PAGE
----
Turkish government might be willing to refrain from the full deployment of the Russian air defence system whose purchase led to United States sanctions, according to the country’s defence minister.
Defence Minister Hulusi Akar said in an interview with the Hurriyet daily on Tuesday that his country is open to a deal similar to one with Greece, which was made after it bought S-300s – an older generation of the Russian defence system – in 1997.
“We’ve said this before, whatever the model used for the S-300 on Crete, we’re open to negotiating,” Akar said.
“It’s not as if we’ll always use them. These systems are used according to the state of threats. We will make decisions based on that,” the minister said when told by the paper that the Greek S-300s are “not always operational.”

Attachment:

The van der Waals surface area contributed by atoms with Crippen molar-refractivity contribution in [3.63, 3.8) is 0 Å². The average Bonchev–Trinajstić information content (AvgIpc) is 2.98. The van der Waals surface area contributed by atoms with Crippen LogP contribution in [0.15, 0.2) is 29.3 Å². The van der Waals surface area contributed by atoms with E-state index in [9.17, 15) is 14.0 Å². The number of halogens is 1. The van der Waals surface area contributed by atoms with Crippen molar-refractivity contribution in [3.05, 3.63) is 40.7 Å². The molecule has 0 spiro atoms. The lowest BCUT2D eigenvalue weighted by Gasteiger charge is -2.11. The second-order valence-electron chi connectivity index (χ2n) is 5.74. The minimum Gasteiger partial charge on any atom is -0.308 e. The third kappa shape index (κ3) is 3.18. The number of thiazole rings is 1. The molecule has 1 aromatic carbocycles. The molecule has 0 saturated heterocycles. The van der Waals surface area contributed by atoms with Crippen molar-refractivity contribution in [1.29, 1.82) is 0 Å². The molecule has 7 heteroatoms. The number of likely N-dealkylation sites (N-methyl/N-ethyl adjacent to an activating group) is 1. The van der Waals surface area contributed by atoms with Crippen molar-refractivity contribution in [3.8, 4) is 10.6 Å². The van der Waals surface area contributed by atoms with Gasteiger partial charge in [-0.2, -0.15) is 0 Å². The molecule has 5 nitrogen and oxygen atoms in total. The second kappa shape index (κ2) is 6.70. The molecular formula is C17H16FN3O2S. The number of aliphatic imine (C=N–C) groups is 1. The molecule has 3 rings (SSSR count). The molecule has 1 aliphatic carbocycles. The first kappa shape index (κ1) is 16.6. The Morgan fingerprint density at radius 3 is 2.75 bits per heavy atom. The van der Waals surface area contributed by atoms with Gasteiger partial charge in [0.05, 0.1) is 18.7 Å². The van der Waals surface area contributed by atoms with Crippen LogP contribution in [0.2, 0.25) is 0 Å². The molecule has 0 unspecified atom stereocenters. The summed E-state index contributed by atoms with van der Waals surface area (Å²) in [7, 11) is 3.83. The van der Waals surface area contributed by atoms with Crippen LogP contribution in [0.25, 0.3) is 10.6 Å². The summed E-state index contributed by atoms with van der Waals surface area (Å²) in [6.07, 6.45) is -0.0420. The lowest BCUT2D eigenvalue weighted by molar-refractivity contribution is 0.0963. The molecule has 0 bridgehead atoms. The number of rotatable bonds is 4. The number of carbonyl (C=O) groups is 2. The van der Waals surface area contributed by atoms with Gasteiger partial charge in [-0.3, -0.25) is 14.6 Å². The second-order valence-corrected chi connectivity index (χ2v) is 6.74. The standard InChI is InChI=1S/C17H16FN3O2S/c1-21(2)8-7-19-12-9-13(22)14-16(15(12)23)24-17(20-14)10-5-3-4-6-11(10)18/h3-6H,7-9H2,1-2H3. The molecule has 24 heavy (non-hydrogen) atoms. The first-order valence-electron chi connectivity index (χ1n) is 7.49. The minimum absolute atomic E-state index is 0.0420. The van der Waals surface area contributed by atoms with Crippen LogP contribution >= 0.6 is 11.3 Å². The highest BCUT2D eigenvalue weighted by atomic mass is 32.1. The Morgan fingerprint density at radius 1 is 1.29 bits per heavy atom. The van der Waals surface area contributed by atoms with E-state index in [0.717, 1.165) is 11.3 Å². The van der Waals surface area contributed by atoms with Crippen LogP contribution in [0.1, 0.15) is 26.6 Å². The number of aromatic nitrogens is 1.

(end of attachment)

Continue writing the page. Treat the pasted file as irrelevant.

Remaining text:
Many European countries that were members of the Warsaw Pact and joined NATO later continued to keep Soviet-era weapon systems, and these weapons have been kept within NATO boundaries, Akar discussed. Akar continued to his justification over Cretan Island, where both S-300 systems and NATO systems exist at the same time and declared that Turkey is open to implementing such a model.
However, according to Akar, the US government is not leaning towards such an approach even though NATO General Secretary Jens Stoltenberg is positive on this model. Akar also underlined the economic side of the S-400 debate since Turkey opened the way for other countries to buy S-400 after the purchase from Russia. The US government also wants to close this way to prevent such incidents in the future by other countries.
On the other hand, S-300 systems in Cretan Island have been kept mostly in warehouses due to not being operational constantly. According to Akar, there is no such thing as Turkey will use it all the time, and they can be used according to threats.